The Zen Potter
- by Joel A. Wendt -
A young man, of modest yet adequate and independent means, became fascinated with the art of pottery. Impatient to travel and seek his fortune, he determined to find out who was the best potter in the land, and go to him and become a student.
We could, as such tales are made to unfold, chronicle his travels in great detail, but this summary will suffice. It took him only a few years to discover who was thought to be the best, and to assay for himself that this was so, through visiting those few places where a public display of the master's works was to be found. Finding the master took a few more years, because of the master's well known modesty, disinterest in public affections and habits of work.
It was no longer a young man who arrived finally one day before the gate of the master's pottery works. As is usual in these stories, he was refused admission and told to go away. More years of waiting followed.
One day a dirty and decrepit old beggar knocked at the gate, and while he has being immediately admitted, the no longer young man still had enough agility to dash through the gate and seek thereby to confront once more the refusal to admit him. This was not, as you should now assume, the first time he had dashed through the gate on the occasion of its being opened.
There was a difference, for this time the beggar was there and in the ensuing dialogs the beggar directed the master's students to admit the former young man. While our hero was surprised at the authority of the beggar, he was too happy by his new position to consider any deeper the meaning of that act.
Again time passed. Our hero did not immediately meet the master, but only saw him at a distance, and was instead instantly put to work carrying out the many laborious tasks upon which the pottery works depended. The students made many objects of practical import, which were sold through the pottery store, and which kept the work place going. Eventually our former young man became aware that the master potter himself did only one thing - the same thing - every week of the year.
This is what the master did. He worked with porcelain only, which he fashioned by hand, and then fired by himself. His students played no role in this, although they did provide the basic materials and kept the works and the kilns going. Each week the master made a dozen porcelain cups, without handles, of the small size used for tea ceremonies. When they had cooled from their firing, the master inspected them very carefully and then methodically broke each one, throwing it away.
Once in a great while, a single one of these would satisfy him, and a customer who was on a kind of waiting list would be notified, and a purchase of the cup resulted with great sums of money changing hands. The students handled the sale, and also the books and accounts. The master just made his cups.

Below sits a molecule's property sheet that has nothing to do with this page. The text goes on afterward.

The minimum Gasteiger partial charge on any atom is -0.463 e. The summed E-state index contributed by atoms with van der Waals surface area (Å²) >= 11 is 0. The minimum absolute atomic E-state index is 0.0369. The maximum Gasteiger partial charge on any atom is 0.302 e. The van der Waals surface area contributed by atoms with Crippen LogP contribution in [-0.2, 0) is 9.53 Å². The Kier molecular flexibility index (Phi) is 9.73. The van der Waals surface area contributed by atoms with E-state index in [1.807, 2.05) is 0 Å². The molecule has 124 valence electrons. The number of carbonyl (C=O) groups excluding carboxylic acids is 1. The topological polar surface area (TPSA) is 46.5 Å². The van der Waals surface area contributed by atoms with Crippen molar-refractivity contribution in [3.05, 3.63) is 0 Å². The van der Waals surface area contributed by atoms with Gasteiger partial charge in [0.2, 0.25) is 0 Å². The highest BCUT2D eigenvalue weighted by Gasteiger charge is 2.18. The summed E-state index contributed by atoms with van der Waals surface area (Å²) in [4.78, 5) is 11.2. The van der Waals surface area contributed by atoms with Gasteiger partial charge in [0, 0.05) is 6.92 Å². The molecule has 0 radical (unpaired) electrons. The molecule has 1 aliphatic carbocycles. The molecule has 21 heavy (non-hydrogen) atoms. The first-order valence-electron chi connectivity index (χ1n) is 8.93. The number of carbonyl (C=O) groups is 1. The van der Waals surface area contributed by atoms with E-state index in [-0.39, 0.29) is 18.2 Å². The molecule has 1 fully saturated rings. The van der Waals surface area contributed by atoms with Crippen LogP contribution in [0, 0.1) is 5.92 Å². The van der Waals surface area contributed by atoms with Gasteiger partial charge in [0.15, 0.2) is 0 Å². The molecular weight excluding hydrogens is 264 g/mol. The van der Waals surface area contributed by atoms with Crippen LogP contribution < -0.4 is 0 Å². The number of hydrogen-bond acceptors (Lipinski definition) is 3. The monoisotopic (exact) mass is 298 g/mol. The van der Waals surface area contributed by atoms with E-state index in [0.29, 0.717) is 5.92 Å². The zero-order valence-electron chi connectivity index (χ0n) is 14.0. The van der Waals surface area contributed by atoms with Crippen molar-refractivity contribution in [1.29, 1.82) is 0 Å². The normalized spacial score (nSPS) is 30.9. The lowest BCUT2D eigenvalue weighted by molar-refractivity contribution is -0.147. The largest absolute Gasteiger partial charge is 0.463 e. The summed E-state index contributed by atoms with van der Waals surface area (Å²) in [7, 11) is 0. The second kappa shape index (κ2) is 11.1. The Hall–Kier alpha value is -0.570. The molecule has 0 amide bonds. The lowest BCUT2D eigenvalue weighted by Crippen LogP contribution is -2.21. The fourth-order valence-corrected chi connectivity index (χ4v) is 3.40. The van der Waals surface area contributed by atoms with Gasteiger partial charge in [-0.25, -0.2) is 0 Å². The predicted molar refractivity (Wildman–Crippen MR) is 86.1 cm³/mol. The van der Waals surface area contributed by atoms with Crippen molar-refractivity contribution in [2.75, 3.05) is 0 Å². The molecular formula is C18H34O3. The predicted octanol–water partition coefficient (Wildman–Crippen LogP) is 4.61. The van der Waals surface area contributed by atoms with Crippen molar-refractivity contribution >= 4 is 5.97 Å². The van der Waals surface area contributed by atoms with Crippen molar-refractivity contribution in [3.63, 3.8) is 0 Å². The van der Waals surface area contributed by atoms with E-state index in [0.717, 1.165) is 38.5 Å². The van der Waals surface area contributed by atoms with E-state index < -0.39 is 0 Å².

After a number of years of labor, and many seldom answered questions to the students about the way the master worked, the now middle-aged man still had no significant answers to his various questions. He had, however, become a decent journeyman potter, and contributed to the work sold through the store in that way, but he was not yet permitted to have any conversation with the master himself.
One day the beggar returned, knocked at the gate and was immediately granted admission. Our hero noticed something he had missed before, and that was that when the master came to greet the beggar, the master bowed with greatest respect, and gave to the beggar one of the cups that had survived the master's meticulous inspections. As the beggar left the premises, our hero too walked out the gate on sudden impulse, and followed the beggar.
Again, as in these kinds of stories, a few years passed while the slowly aging once young man followed the beggar around pestering him with questions about the master and the other mysteries of the pottery works, including the existence and meaning of the beggar.
One day, for no apparent reason, the beggar relented, and explained what was going on. This is what he said.
I am the teacher of your former master. Each cup he makes, he strives to make most perfectly, and because of his great skill, this is almost always the result. Each cup is perfect. Rarely, one cup is imperfect, and these he saves and gives away to his students, or on occasion to me. This is his way of paying us for what we do or have done for him. He has discovered, as I did many years ago from my teacher, that perfection is an illusion, and only that which is flawed is real. This is true as much as regards human beings as it is with any object human beings create.
Needless to say, the former young man eventually became himself an old beggar, and lived a long and happy life.